BLACK HISTORY MONTH: Morgan early historic black businessman
By KEN HALL/Special to the Daily Sun
In the Corsicana of the 1920s Ben Morgan
established himself as the first black tailor of men's clothing.
Although having no formal training Morgan became an expert in
alterations, gaining the trust of many fashion conscious men of the
day because of his talent. His services were called upon in not only
the black community but also from such notables as P. Samuels, the
Marks Brothers, J. M. Dyer and Joe Butler, to name a few.
"Whenever anybody needed something altered
they'd ask for him," said his daughter, Marguerita Springfield.
"They wouldn't let anybody else touch their clothes except my father
because he did good work."
Born Sept. 20, 1885, Morgan's family
settled in Corsicana with his parents and seven siblings; five girls
and two boys. While getting his tailoring business going he met his
future wife, Cornelia Jackson.
"My mother lived right behind him with her
family," Springfield said. "They were about to move to Oklahoma but
she stayed behind after the rest of the family went on." After a
time the couple married, producing Marguerita, Hazel and John P.
There were several locations used during
the run of the business, with one of the early sites located at the
corner of East Fifth Avenue and 10th Street (Commerce) around 1922;
Fifth Avenue being the hub of a thriving enterprise zone at that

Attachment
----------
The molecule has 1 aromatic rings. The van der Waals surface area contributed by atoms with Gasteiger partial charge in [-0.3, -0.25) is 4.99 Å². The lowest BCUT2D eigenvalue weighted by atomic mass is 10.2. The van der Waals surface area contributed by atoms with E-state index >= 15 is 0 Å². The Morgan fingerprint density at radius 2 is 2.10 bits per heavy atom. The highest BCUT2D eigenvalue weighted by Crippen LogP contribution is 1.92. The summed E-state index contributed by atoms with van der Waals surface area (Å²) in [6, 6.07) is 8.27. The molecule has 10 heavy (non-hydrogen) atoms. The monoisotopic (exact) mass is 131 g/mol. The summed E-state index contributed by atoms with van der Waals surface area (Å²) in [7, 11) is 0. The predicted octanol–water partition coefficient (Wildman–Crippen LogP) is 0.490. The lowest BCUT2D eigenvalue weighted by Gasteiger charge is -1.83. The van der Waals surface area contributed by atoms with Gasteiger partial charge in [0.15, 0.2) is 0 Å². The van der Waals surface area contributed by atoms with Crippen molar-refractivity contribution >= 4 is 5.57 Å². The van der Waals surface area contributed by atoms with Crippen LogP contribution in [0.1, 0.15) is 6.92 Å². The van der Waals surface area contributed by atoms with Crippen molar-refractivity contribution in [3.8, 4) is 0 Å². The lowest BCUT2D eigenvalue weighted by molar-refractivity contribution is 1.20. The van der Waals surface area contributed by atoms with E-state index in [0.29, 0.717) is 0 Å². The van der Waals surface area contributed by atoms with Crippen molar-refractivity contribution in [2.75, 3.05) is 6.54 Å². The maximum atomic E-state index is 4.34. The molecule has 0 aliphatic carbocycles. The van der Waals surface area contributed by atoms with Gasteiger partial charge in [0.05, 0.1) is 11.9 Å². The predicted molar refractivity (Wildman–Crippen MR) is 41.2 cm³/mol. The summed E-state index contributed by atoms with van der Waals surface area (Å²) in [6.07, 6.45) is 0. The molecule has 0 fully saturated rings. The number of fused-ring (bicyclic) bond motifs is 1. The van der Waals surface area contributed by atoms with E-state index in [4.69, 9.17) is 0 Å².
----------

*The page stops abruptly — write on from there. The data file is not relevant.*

time that served the needs of blacks because of segregation. A
couple of the surrounding establishments included Stewart's
Undertaking parlor and the Economy Drug Store. For a time Morgan
partnered with Ezra Carroll, owner of the Savoy Tailor Shop, in the
200 block of east Fifth. Ever needing more room Morgan parted ways
with Carroll, moving to other locales around downtown, including a
shop at 308 N. Beaton, behind Roy's Cafe. Finally the business made
its last move, next to the home site in the 1000 block of East
Seventh Avenue (now MLK Boulevard). The building housing the shop
"It didn't make any difference where the
shop was," said Springfield with a smile. "They would follow him all
over town to get their clothes altered. The reason he moved his shop
over here (on Seventh) was because Mother didn't really like him
staying too late downtown. She wasn't afraid or anything but it was
easier for her to help out with it being so close."
While the business took up much of his time
Morgan was able to make room for his family and other things in his
"He was a master mason and served on the
board of regents at Texas Southern University," Springfield said.
"He was appointed to that post by
Gov. Beauford T. Jester. Father had done alterations on the
governor's clothes and they became good friends after that. Whenever
he was in town the governor would come by and visit."
Although alterations were his strong suit,
Morgan also offered pressing service at his shop.
"He really didn't like to press clothes,
but he did it anyway," Springfield said. "Over the years he taught
several young fellows how to press and had them do it all. Many of
them went on to start up their own shops."
After 40-plus years in the business Morgan
passed away May 18, 1965. His beloved wife was called to glory Oct.
People may not be aware of the
contributions of Morgan but he did make his mark and has a place in
the history of Corsicana.
"Everybody in town at the time knew Ben
Morgan's was the best place to go to have men's clothes altered
right," said Springfield proudly.
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